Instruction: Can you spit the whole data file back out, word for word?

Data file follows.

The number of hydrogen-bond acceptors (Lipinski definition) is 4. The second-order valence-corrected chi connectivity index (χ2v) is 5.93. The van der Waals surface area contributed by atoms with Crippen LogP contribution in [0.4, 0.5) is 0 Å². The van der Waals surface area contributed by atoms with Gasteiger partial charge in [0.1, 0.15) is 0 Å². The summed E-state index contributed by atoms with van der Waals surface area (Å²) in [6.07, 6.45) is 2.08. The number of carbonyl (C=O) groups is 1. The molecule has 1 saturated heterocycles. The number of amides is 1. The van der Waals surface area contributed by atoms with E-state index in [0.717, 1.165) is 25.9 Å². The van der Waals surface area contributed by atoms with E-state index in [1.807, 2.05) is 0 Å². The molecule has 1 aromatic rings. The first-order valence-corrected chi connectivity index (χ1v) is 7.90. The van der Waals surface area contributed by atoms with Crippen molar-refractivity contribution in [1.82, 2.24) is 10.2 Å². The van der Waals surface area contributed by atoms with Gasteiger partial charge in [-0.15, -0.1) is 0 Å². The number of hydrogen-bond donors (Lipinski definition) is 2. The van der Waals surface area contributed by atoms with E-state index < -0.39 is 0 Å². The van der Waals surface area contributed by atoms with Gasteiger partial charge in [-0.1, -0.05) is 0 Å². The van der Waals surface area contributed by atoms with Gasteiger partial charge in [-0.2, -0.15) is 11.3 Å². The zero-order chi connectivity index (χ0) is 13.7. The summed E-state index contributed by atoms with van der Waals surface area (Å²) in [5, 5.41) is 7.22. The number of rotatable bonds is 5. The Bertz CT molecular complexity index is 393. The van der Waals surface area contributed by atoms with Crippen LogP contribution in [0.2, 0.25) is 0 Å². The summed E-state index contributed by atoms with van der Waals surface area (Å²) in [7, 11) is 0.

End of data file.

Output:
The number of hydrogen-bond acceptors (Lipinski definition) is 4. The second-order valence-corrected chi connectivity index (χ2v) is 5.93. The van der Waals surface area contributed by atoms with Crippen LogP contribution in [0.4, 0.5) is 0 Å². The van der Waals surface area contributed by atoms with Gasteiger partial charge in [0.1, 0.15) is 0 Å². The summed E-state index contributed by atoms with van der Waals surface area (Å²) in [6.07, 6.45) is 2.08. The number of carbonyl (C=O) groups is 1. The molecule has 1 saturated heterocycles. The number of amides is 1. The van der Waals surface area contributed by atoms with E-state index in [0.717, 1.165) is 25.9 Å². The van der Waals surface area contributed by atoms with E-state index in [1.807, 2.05) is 0 Å². The molecule has 1 aromatic rings. The first-order valence-corrected chi connectivity index (χ1v) is 7.90. The van der Waals surface area contributed by atoms with Crippen molar-refractivity contribution in [1.82, 2.24) is 10.2 Å². The van der Waals surface area contributed by atoms with Gasteiger partial charge in [-0.15, -0.1) is 0 Å². The number of hydrogen-bond donors (Lipinski definition) is 2. The van der Waals surface area contributed by atoms with E-state index < -0.39 is 0 Å². The van der Waals surface area contributed by atoms with Gasteiger partial charge in [-0.1, -0.05) is 0 Å². The van der Waals surface area contributed by atoms with Gasteiger partial charge in [-0.2, -0.15) is 11.3 Å². The zero-order chi connectivity index (χ0) is 13.7. The summed E-state index contributed by atoms with van der Waals surface area (Å²) in [5, 5.41) is 7.22. The number of rotatable bonds is 5. The Bertz CT molecular complexity index is 393. The van der Waals surface area contributed by atoms with Crippen LogP contribution in [0.2, 0.25) is 0 Å². The summed E-state index contributed by atoms with van der Waals surface area (Å²) in [7, 11) is 0.